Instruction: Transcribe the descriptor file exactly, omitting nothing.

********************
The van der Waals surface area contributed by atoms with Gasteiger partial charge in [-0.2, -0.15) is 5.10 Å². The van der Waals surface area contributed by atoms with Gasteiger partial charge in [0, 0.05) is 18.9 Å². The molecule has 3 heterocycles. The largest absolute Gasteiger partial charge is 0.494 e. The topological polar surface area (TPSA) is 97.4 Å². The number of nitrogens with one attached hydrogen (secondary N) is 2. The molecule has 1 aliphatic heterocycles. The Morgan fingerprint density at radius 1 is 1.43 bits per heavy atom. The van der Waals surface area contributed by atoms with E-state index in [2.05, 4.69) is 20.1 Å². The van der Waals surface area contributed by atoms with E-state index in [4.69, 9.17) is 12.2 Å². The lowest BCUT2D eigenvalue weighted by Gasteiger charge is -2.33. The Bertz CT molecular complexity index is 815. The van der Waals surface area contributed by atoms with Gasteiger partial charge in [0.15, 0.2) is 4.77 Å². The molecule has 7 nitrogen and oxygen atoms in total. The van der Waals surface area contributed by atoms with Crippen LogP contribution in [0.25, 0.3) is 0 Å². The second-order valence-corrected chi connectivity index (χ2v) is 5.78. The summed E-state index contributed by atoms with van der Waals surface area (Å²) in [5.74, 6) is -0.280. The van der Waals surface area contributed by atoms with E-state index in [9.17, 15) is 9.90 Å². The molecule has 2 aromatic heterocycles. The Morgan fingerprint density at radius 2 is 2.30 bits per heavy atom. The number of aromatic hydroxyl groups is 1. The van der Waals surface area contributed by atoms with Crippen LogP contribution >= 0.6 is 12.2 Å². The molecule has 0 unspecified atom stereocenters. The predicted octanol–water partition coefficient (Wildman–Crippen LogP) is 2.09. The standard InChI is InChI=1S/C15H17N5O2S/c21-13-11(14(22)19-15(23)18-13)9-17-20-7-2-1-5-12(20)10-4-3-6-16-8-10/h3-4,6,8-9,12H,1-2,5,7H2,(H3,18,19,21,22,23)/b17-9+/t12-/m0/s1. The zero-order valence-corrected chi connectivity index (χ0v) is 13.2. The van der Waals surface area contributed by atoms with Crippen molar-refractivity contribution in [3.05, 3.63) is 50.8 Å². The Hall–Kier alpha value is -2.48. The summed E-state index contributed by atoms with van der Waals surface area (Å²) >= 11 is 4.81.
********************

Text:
The van der Waals surface area contributed by atoms with Gasteiger partial charge in [-0.2, -0.15) is 5.10 Å². The van der Waals surface area contributed by atoms with Gasteiger partial charge in [0, 0.05) is 18.9 Å². The molecule has 3 heterocycles. The largest absolute Gasteiger partial charge is 0.494 e. The topological polar surface area (TPSA) is 97.4 Å². The number of nitrogens with one attached hydrogen (secondary N) is 2. The molecule has 1 aliphatic heterocycles. The Morgan fingerprint density at radius 1 is 1.43 bits per heavy atom. The van der Waals surface area contributed by atoms with E-state index in [2.05, 4.69) is 20.1 Å². The van der Waals surface area contributed by atoms with E-state index in [4.69, 9.17) is 12.2 Å². The lowest BCUT2D eigenvalue weighted by Gasteiger charge is -2.33. The Bertz CT molecular complexity index is 815. The van der Waals surface area contributed by atoms with Gasteiger partial charge in [0.15, 0.2) is 4.77 Å². The molecule has 7 nitrogen and oxygen atoms in total. The van der Waals surface area contributed by atoms with Crippen LogP contribution in [0.25, 0.3) is 0 Å². The second-order valence-corrected chi connectivity index (χ2v) is 5.78. The summed E-state index contributed by atoms with van der Waals surface area (Å²) in [5.74, 6) is -0.280. The van der Waals surface area contributed by atoms with E-state index in [9.17, 15) is 9.90 Å². The molecule has 2 aromatic heterocycles. The Morgan fingerprint density at radius 2 is 2.30 bits per heavy atom. The number of aromatic hydroxyl groups is 1. The van der Waals surface area contributed by atoms with Crippen LogP contribution >= 0.6 is 12.2 Å². The molecule has 0 unspecified atom stereocenters. The predicted octanol–water partition coefficient (Wildman–Crippen LogP) is 2.09. The standard InChI is InChI=1S/C15H17N5O2S/c21-13-11(14(22)19-15(23)18-13)9-17-20-7-2-1-5-12(20)10-4-3-6-16-8-10/h3-4,6,8-9,12H,1-2,5,7H2,(H3,18,19,21,22,23)/b17-9+/t12-/m0/s1. The zero-order valence-corrected chi connectivity index (χ0v) is 13.2. The van der Waals surface area contributed by atoms with Crippen molar-refractivity contribution in [3.05, 3.63) is 50.8 Å². The Hall–Kier alpha value is -2.48. The summed E-state index contributed by atoms with van der Waals surface area (Å²) >= 11 is 4.81.